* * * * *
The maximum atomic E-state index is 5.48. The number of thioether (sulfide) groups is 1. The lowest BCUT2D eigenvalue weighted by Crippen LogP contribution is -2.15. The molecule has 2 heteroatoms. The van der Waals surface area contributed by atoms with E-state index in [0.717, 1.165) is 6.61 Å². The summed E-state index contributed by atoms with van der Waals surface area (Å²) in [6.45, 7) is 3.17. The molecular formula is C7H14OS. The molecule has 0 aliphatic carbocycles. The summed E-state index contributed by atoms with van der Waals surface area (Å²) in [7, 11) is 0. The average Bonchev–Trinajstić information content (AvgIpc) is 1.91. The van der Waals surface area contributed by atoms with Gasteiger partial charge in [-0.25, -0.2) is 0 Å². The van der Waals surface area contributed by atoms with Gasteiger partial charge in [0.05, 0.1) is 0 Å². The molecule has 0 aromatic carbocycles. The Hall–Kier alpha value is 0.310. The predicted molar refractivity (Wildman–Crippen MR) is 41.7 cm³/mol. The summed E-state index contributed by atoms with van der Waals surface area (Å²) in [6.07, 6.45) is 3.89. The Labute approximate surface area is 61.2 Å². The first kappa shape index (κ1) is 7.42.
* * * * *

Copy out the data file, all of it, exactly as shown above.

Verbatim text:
The maximum atomic E-state index is 5.48. The number of thioether (sulfide) groups is 1. The lowest BCUT2D eigenvalue weighted by Crippen LogP contribution is -2.15. The molecule has 2 heteroatoms. The van der Waals surface area contributed by atoms with E-state index in [0.717, 1.165) is 6.61 Å². The summed E-state index contributed by atoms with van der Waals surface area (Å²) in [6.45, 7) is 3.17. The molecular formula is C7H14OS. The molecule has 0 aliphatic carbocycles. The summed E-state index contributed by atoms with van der Waals surface area (Å²) in [7, 11) is 0. The average Bonchev–Trinajstić information content (AvgIpc) is 1.91. The van der Waals surface area contributed by atoms with Gasteiger partial charge in [-0.25, -0.2) is 0 Å². The van der Waals surface area contributed by atoms with Gasteiger partial charge in [0.05, 0.1) is 0 Å². The molecule has 0 aromatic carbocycles. The Hall–Kier alpha value is 0.310. The predicted molar refractivity (Wildman–Crippen MR) is 41.7 cm³/mol. The summed E-state index contributed by atoms with van der Waals surface area (Å²) in [6.07, 6.45) is 3.89. The Labute approximate surface area is 61.2 Å². The first kappa shape index (κ1) is 7.42.